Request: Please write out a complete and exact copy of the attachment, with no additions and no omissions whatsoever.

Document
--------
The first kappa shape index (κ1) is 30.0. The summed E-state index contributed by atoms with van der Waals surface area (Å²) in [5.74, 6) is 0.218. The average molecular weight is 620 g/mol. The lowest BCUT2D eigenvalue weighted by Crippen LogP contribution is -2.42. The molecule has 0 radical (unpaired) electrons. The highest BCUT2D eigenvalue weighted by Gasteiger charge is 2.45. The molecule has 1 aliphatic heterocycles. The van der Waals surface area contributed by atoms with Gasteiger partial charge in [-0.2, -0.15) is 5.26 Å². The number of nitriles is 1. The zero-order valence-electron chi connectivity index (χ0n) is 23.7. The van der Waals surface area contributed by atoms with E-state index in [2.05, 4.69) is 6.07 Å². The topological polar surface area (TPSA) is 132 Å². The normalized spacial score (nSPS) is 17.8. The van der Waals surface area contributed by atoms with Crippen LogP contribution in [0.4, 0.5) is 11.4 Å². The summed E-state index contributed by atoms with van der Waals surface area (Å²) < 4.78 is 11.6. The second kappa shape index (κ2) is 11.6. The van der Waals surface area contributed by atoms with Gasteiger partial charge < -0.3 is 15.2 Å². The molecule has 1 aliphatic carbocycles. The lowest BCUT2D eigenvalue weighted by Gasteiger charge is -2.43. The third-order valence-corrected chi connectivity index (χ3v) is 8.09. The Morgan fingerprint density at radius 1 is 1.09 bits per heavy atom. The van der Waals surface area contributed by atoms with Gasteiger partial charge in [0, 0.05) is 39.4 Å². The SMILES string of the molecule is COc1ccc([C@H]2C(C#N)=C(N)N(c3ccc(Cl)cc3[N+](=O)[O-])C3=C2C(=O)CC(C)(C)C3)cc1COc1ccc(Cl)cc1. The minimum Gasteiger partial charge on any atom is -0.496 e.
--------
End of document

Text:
The first kappa shape index (κ1) is 30.0. The summed E-state index contributed by atoms with van der Waals surface area (Å²) in [5.74, 6) is 0.218. The average molecular weight is 620 g/mol. The lowest BCUT2D eigenvalue weighted by Crippen LogP contribution is -2.42. The molecule has 0 radical (unpaired) electrons. The highest BCUT2D eigenvalue weighted by Gasteiger charge is 2.45. The molecule has 1 aliphatic heterocycles. The van der Waals surface area contributed by atoms with Gasteiger partial charge in [-0.2, -0.15) is 5.26 Å². The number of nitriles is 1. The zero-order valence-electron chi connectivity index (χ0n) is 23.7. The van der Waals surface area contributed by atoms with E-state index in [2.05, 4.69) is 6.07 Å². The topological polar surface area (TPSA) is 132 Å². The normalized spacial score (nSPS) is 17.8. The van der Waals surface area contributed by atoms with Crippen LogP contribution in [0.4, 0.5) is 11.4 Å². The summed E-state index contributed by atoms with van der Waals surface area (Å²) < 4.78 is 11.6. The second kappa shape index (κ2) is 11.6. The van der Waals surface area contributed by atoms with Gasteiger partial charge < -0.3 is 15.2 Å². The molecule has 1 aliphatic carbocycles. The lowest BCUT2D eigenvalue weighted by Gasteiger charge is -2.43. The third-order valence-corrected chi connectivity index (χ3v) is 8.09. The Morgan fingerprint density at radius 1 is 1.09 bits per heavy atom. The van der Waals surface area contributed by atoms with Gasteiger partial charge in [0, 0.05) is 39.4 Å². The SMILES string of the molecule is COc1ccc([C@H]2C(C#N)=C(N)N(c3ccc(Cl)cc3[N+](=O)[O-])C3=C2C(=O)CC(C)(C)C3)cc1COc1ccc(Cl)cc1. The minimum Gasteiger partial charge on any atom is -0.496 e.